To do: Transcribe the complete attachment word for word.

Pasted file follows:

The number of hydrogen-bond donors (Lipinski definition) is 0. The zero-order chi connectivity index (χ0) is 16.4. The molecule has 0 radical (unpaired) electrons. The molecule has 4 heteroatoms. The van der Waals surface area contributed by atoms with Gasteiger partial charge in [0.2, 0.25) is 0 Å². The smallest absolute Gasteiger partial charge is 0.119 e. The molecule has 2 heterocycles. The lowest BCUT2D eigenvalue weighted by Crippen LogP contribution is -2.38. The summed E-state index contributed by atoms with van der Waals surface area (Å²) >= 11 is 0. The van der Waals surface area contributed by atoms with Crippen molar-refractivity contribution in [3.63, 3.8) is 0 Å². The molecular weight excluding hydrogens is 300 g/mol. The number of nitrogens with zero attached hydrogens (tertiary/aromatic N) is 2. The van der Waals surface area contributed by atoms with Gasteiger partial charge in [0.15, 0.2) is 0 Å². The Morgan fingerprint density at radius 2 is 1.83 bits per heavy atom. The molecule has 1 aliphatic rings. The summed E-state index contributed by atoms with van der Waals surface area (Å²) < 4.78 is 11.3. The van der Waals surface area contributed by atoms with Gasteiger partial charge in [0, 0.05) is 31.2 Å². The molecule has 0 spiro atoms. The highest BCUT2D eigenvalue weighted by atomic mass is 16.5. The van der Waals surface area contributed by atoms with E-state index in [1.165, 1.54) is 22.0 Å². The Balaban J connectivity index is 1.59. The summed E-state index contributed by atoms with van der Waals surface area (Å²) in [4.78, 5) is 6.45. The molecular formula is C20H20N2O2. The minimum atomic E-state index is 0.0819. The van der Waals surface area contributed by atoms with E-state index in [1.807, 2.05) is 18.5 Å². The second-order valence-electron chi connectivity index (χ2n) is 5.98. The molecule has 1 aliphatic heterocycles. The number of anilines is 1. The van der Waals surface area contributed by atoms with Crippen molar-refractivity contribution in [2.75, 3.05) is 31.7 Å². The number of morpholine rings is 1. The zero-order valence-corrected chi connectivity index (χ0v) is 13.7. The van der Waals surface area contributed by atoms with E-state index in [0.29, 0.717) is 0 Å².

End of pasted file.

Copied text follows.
The number of hydrogen-bond donors (Lipinski definition) is 0. The zero-order chi connectivity index (χ0) is 16.4. The molecule has 0 radical (unpaired) electrons. The molecule has 4 heteroatoms. The van der Waals surface area contributed by atoms with Gasteiger partial charge in [0.2, 0.25) is 0 Å². The smallest absolute Gasteiger partial charge is 0.119 e. The molecule has 2 heterocycles. The lowest BCUT2D eigenvalue weighted by Crippen LogP contribution is -2.38. The summed E-state index contributed by atoms with van der Waals surface area (Å²) >= 11 is 0. The van der Waals surface area contributed by atoms with Crippen molar-refractivity contribution in [3.63, 3.8) is 0 Å². The molecular weight excluding hydrogens is 300 g/mol. The number of nitrogens with zero attached hydrogens (tertiary/aromatic N) is 2. The van der Waals surface area contributed by atoms with Gasteiger partial charge in [0.15, 0.2) is 0 Å². The Morgan fingerprint density at radius 2 is 1.83 bits per heavy atom. The molecule has 1 aliphatic rings. The summed E-state index contributed by atoms with van der Waals surface area (Å²) < 4.78 is 11.3. The van der Waals surface area contributed by atoms with Gasteiger partial charge in [0, 0.05) is 31.2 Å². The molecule has 0 spiro atoms. The highest BCUT2D eigenvalue weighted by atomic mass is 16.5. The van der Waals surface area contributed by atoms with E-state index in [1.165, 1.54) is 22.0 Å². The Balaban J connectivity index is 1.59. The summed E-state index contributed by atoms with van der Waals surface area (Å²) in [4.78, 5) is 6.45. The molecular formula is C20H20N2O2. The minimum atomic E-state index is 0.0819. The van der Waals surface area contributed by atoms with E-state index in [1.807, 2.05) is 18.5 Å². The second-order valence-electron chi connectivity index (χ2n) is 5.98. The molecule has 1 aliphatic heterocycles. The number of anilines is 1. The van der Waals surface area contributed by atoms with Crippen molar-refractivity contribution in [2.75, 3.05) is 31.7 Å². The number of morpholine rings is 1. The zero-order valence-corrected chi connectivity index (χ0v) is 13.7. The van der Waals surface area contributed by atoms with E-state index in [0.29, 0.717) is 0 Å².